American Samurai with Sam Firstenberg
Credit: Sam Firstenberg

American Samurai (1992) is the story of a reporter named Drew (David Bradley) who pairs up with photographer Janet (Valarie Trapp) to investigate an opium smuggling ring in Turkey. He soon finds himself fighting for his life and hers when he’s for to fight in a weapon-based martial arts tournament.

Drew finds himself face to face with his worst enemy, his half-brother Kenjiro (Mark Dacascos), who is now in the yakuza. His past has caught up with him, and Drew and Kenjiro will face off. But who will be left standing?

Sam Firstenberg is responsible for some of the best cult action films of the ’80s and ’90s. His work helped to keep Cannon Films afloat for years with movies like American Ninja 1 & 2, Revenge of the Ninja, Ninja III: The Domination, Breakin II: Electric Boogaloo, and others.

When Cannon began to fall apart and cousins Menachem Golan and Yoram Globus split, Sam was brought in to helm the action film American Samurai starring David Bradley and Mark Dacascos. It didn’t turn out as hoped, losing the studio money. The real problem was the fact that the film he turned in was not the film released.

American Samurai Poster

Thirty-two years later, indie filmmaker and editor Lyle Goodwin reached out to Sam, and the two of them decided to give the fans what they wanted: a re-edited version of the film more in line with Firstenberg’s original vision. Once word spread of their plans, genre fans began inquiring about the project and asking questions. I sat down with the filmmakers and discussed their journey to bring this cut of a nearly forgotten action film to a wider audience.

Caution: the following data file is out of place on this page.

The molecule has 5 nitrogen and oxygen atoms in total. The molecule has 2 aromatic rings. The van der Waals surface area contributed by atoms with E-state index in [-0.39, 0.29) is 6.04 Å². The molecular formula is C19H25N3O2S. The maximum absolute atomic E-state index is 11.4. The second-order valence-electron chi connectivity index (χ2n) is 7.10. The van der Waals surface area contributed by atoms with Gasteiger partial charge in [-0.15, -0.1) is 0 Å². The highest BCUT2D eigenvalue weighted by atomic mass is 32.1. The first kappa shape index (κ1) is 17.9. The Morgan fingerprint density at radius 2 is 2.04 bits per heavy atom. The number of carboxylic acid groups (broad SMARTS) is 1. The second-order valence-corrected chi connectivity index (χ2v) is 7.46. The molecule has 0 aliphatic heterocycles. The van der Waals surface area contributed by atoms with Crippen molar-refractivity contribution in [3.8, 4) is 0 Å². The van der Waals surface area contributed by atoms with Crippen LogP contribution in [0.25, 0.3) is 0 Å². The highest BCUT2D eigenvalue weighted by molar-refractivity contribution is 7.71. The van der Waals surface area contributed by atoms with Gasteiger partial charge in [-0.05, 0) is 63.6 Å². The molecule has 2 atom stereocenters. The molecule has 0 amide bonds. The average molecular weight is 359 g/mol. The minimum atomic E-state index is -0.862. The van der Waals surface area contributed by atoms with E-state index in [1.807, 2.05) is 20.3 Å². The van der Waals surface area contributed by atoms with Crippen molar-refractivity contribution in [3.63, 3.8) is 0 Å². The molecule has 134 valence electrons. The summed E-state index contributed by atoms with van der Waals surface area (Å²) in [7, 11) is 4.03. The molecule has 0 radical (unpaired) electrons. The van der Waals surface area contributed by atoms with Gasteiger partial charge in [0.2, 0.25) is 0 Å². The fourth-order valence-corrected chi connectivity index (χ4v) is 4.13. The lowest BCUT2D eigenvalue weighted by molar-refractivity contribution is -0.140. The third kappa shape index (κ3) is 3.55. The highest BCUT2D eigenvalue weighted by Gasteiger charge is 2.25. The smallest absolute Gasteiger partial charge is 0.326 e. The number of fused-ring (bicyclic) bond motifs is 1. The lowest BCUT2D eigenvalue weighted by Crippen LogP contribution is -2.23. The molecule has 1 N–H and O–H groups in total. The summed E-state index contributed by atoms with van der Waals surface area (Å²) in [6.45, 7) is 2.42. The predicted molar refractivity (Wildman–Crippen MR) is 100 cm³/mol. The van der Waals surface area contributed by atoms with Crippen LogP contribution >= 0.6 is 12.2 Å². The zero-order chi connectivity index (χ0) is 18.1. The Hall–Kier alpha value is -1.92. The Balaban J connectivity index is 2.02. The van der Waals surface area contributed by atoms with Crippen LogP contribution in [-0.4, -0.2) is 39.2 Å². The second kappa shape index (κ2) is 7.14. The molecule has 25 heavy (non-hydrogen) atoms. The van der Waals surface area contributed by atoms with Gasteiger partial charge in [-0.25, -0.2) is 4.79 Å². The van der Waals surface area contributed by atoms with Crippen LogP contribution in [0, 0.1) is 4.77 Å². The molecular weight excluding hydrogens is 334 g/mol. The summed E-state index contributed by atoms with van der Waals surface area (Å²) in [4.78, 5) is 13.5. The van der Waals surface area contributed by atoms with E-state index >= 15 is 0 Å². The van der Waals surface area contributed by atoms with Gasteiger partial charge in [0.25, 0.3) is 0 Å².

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I debated on whether or not to just transcribe the conversation and write an article like I normally would but I want people to see and feel the excitement these two men have for the film and the genre as a whole. Lyle, as a fan, was given the opportunity to improve upon a movie he enjoys with a filmmaker he’s long admired. And Sam preserved not only his own legacy, but all those who worked in the genre during a period in time that will never be replicated.

Here’s our full discussion to watch. Hopefully, you’ll not only enjoy it but also learn a few things about how the system worked in the 1980s and 1990s.

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  1. I really enjoyed your conversation with Sam Firstenberg. I thank you both for your hard work and dedication to restoration. I look forward to seeing the freshly edited film.


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